Rising tuition and fees are making up the shortfall. This year, the average hike is 8.3 percent. New York’s state university system is increasing tuition 14 percent; Arizona, 17 percent; Washington state, 16 percent. Students in California’s public universities and colleges are facing an average increase of 21 percent, the highest in the nation.
The children of middle and lower-income families are hardest hit. Remember: The median wage has been dropping since 2000, adjusted for inflation.
Pell Grants for students from poor families are falling further behind; they now cover only about a third of tuition and fees. (In the 1980s, they covered about half; in the 1970s, more than 70 percent.)
Student debt is skyrocketing – the New York Federal Reserve Bank estimates it at $550 billion. Punitive laws enforce repayment, and it’s almost impossible to shed student loans in bankruptcy. There is no statue of limitations for non-repayment.
Santorum’s rant notwithstanding, good-paying jobs in America are coming to require a college degree. Globalization and rapid technological change are putting a premium on the ability to identify and solve new problems. A college degree is also a signal to prospective employers that a young person has what it takes to succeed.
That’s why the median annual pay of people with a bachelor’s degree was 70 percent higher than those with a high school diploma in 2009 (the latest Census data available).
Yet public higher education isn’t just a private investment. It’s a public good. Our young people — their capacities to think, understand, investigate, and innovate — are America’s future.
We used to understand this. During the great expansion of public higher education from the 1950s to the 1970s, tuition at public universities averaged about 4 percent of median family income (compared to around 20 percent at private universities).
Young Americans received college degrees in record numbers – creating a cohort of scientists, engineers, managers, and professionals that propelled the economy forward and dramatically expanded the middle class.
But starting in the 1980s, as in so many other areas of American life, we took a U-turn. Tuition at public universities began climbing. By 2005, it was more than 10 percent of median annual family income. Now it’s approaching 25 percent – still a good deal relative to private universities (where it’s nearly 70 percent), but high enough to discourage many qualified young people from attending.
Public higher education has been the gateway to the middle class, but that gate is shutting – just when income and wealth are more concentrated at the top than they’ve been since the 1920s, and when America needs the brainpower of its young people more than ever.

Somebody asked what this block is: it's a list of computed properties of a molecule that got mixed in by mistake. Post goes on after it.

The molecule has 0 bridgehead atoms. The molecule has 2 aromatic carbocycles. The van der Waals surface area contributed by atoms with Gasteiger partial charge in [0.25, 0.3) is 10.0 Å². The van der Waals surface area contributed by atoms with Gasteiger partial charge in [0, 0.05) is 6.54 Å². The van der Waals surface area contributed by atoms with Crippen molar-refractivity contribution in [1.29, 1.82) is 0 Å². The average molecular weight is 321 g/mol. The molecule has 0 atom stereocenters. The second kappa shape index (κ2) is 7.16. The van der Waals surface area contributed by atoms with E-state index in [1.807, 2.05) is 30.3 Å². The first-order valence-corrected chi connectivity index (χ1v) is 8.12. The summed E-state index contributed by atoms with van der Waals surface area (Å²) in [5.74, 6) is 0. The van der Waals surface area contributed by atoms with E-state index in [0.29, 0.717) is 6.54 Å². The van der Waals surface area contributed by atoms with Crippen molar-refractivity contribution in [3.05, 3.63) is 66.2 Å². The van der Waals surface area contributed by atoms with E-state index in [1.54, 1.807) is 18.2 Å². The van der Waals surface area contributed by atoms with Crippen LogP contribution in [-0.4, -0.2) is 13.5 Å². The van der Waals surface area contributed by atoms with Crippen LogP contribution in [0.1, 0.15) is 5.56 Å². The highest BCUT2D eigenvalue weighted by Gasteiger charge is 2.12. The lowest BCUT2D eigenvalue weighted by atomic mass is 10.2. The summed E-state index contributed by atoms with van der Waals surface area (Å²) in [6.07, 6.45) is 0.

This is nuts.
What’s the answer? Partly to make public universities more efficient. Every bureaucracy I’ve ever been associated with (and I’ve been in some very big ones) has some fat to be trimmed. Yet universities are necessarily labor-intensive enterprises; research and teaching can’t be outsourced abroad or turned over to computerized machine tools.
Another part of the answer is to raise tuition and fees for students from higher-income families and use the extra money to subsidize medium and lower-income kids. Even now relatively few pay the official sticker price; many receive some discount proportional to family income. But this won’t solve the underlying problem, ether.
A big part of the answer has to be more government support for public education at all levels. This requires more tax revenues – especially from Americans who are best able to pay.
Most Americans still believe in the ideal of equal opportunity. And most harbor the patriotic notion that we have responsibilities to one another as members of the same society.
The two principles lead to an obvious conclusion: America’s richest citizens have a duty to pay more taxes so kids from middle and lower-income families have chance to make it in America.
Economic cheerleaders on Wall Street and in the White House are taking heart. The US has had three straight months of faster job growth. The number of Americans each week filing new claims for unemployment benefits is down by more than 50,000 since early January. Corporate profits are healthy. The S&P 500 on Friday closed at a post-financial crisis high.